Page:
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Blight-resistant American chestnut trees could soon be returning to forests across Virginia

A project to reintroduce American chestnuts in Laurel Creek Unit on the Jefferson National Forest, planted in 2012. Photo taken fall of 2021.
The American Chestnut Foundation
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A project to reintroduce American chestnuts in Laurel Creek Unit on the Jefferson National Forest, planted in 2012. Photo taken fall of 2021.

American chestnuts once flourished throughout Virginia, but were virtually wiped out in the early 1900s by a blight. Scientists have been working over 100 years to bring them back.

Researchers at the State University of New York (SUNY) recently figured out how to edit a gene from a wheat plant into the genome of an American chestnut. The new variety is called Darling-58, and it’s not a hybrid with a Chinese chestnut. It’s an American chestnut with a slight variation in its genes.

The United States Department of Agriculture Animal and Plant Health Inspection Service and the Environmental Protection Agency are now reviewing whether to allow the genetically modified chestnut to be released into the forests. They could make a decision as early as next May, said Sara Fern Fitzsimmons, a conservation officer with The American Chestnut Foundation (TACF).

“They are looking to see, is it safe? Is it going to spread out of control,” Fitzsimmons said. “Is it going to negatively affect any other species, especially other endangered species?

Fitzsimmons said researchers won’t patent the new variety of chestnut because they want to see the trees get planted, and the forests restored, as quickly as possible.

20211023_154956.jpg
The American Chestnut Foundation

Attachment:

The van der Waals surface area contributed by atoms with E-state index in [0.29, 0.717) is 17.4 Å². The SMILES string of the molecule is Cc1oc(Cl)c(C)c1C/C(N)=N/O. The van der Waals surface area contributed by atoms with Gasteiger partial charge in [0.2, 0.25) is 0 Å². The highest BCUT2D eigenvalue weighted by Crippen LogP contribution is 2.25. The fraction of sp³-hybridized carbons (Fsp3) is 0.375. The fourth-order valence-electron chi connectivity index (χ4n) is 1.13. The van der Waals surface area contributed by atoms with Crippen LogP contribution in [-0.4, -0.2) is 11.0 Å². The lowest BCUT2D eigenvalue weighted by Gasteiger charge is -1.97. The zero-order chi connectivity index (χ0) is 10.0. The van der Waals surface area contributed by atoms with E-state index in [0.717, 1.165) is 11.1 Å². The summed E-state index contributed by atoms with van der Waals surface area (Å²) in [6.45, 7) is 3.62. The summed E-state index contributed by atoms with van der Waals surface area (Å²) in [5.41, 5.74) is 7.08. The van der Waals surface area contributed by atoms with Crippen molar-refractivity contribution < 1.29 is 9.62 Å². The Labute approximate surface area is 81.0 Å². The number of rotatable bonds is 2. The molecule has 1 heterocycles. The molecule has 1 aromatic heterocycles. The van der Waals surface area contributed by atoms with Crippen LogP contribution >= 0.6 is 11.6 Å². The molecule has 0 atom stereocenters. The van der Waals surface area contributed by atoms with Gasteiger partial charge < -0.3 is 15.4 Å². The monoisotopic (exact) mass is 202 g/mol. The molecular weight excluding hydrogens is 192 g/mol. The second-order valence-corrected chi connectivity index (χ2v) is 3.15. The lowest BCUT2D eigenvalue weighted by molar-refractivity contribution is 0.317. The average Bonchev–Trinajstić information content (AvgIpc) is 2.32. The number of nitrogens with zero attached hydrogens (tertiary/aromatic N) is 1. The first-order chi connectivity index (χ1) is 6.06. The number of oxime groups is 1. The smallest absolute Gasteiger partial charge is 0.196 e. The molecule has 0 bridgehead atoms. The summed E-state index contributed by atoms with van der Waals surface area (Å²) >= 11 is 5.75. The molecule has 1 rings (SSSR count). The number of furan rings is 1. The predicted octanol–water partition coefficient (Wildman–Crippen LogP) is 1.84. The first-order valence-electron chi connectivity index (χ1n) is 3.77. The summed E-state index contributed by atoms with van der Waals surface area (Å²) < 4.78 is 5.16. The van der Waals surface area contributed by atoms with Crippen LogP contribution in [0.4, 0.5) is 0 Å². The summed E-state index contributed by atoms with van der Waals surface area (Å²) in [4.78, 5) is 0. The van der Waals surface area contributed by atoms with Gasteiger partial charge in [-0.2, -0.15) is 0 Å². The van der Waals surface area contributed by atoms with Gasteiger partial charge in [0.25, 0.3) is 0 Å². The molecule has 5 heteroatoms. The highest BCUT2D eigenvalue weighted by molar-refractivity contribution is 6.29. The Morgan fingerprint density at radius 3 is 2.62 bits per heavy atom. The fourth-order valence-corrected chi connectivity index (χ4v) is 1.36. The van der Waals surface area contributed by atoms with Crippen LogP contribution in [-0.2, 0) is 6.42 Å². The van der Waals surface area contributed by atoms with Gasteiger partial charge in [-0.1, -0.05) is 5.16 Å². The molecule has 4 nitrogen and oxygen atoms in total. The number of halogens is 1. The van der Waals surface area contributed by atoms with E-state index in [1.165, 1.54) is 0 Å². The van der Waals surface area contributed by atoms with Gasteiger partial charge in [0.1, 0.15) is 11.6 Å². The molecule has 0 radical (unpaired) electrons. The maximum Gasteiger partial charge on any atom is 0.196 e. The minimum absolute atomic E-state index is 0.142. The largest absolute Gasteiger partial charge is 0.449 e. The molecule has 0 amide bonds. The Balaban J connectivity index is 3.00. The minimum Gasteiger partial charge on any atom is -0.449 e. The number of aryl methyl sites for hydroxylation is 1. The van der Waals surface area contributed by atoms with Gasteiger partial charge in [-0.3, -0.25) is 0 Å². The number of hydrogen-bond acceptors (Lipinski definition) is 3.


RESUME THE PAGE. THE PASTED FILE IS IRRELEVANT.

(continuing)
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A project to reintroduce American chestnuts in Laurel Creek Unit on the Jefferson National Forest, planted in 2012. Photo taken fall of 2021.

Increasing fires out west, carbon sequestration efforts, and mine reclamation work are driving a demand to produce more saplings for reforestation efforts across the United States.

“There’s a burgeoning need and interest in resurrecting some of this work because now we’re seeing the need. We’re gonna need a lot more nursery stock to meet the kinds of planting and reforestation goals that people set for the future.”

This comes after years of defunding for many state-run nurseries. In West Virginia, the Clements State Tree Nursery in Mason County closed down abruptly in 2021, after decades of research into chestnut trees and a longstanding collaboration with TACF. “They were a great partner,” said Fitzsimmons, who notes that the loss of any partnership now is a setback at a time when more infrastructure to grow saplings is needed.

If federal regulators approve Darling-58, the blight resistant seeds and saplings would likely first go to nurseries in New York, D.C., Pennsylvania and Virginia. The trees could be available for residents to plant in the next few years.

Fitzsimmons said researchers at Virginia Tech are doing genetic research to help ensure that the trees they plant will have enough diversity to flourish.

An open bur of an American chestnut
The American Chestnut Foundation
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An open bur of an American chestnut

Chestnuts are typically harvested in November and December. “I prefer them raw,” said Fitzsimmons, who recommends storing them for two-three weeks. “If you let them ripen up in the refrigerator, the starches will turn into sugars and they’ll get really sweet. And that’s why lots of people use them in stuffing by like Thanksgiving or Christmas, because they get really, really sweet after they’ve been stored for a little while.”

Updated: November 11, 2022 at 4:14 PM EST
Editor's Note: Radio IQ is a service of Virginia Tech.

Roxy Todd is Radio IQ's New River Valley Bureau Chief.